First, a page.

- Guided selling through online quizzes or surveys is a great way to help customers choose a product they’re sure to love. Fresh Pet is a great example, allowing customers to take a quiz to choose the pet food brand most suited to their needs.
- When customer data is stored properly, brick-and-mortar employees can access purchase history and customer profiles to make recommendations and offer tailored advice, even if that purchase history comes from other platforms, like online purchases. Employees can also record data and notes of their own, making the customer’s overall journey more cohesive.
- Providing content curated based on a customer’s need on your app or website can be extremely powerful. Tik Tok, the vertical short form video app largely used by younger demographics, tailors the videos users see on the “For You” page. This is a big reason users open the app multiple times each day, with an average daily session length of 52 minutes. In the same way, website content like background colors, banners or advertisements can be tailored to customer history and preferences.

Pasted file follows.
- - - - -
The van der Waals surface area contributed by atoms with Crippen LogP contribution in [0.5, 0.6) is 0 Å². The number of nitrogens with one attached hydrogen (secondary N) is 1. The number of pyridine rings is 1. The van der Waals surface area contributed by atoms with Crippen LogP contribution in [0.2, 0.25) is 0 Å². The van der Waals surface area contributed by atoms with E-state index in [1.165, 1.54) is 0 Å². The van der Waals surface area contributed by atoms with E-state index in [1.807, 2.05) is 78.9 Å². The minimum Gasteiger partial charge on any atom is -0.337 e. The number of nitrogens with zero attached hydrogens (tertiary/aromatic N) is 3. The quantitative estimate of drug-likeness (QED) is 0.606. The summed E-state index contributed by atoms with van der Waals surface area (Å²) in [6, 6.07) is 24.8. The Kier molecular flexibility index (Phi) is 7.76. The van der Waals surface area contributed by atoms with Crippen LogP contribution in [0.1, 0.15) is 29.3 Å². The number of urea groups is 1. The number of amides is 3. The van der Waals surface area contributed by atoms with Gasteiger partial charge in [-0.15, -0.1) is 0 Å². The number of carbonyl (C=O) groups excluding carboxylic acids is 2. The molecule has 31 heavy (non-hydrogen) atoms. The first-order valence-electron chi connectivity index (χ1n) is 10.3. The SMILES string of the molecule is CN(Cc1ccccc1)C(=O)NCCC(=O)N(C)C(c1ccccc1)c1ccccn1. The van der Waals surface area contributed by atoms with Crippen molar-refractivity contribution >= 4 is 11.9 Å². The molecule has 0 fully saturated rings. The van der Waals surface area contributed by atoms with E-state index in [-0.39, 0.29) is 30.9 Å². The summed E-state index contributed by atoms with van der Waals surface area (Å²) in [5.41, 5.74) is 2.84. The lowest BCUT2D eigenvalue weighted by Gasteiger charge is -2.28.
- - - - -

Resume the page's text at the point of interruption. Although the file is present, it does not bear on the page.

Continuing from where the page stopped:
- Take website personalization strategies a step further by integrating live chat so customers can quickly get one-on-one attention. FAQ’s, blog articles, and case studies that provide the information customers are looking for is also helpful.
After the Sale
Personalization doesn’t stop when the sale is done. Eighty percent of customers said they stopped doing business with a company after a bad experience, so you’ve got to focus on a positive customer experience after the sale to keep customers coming back to your business.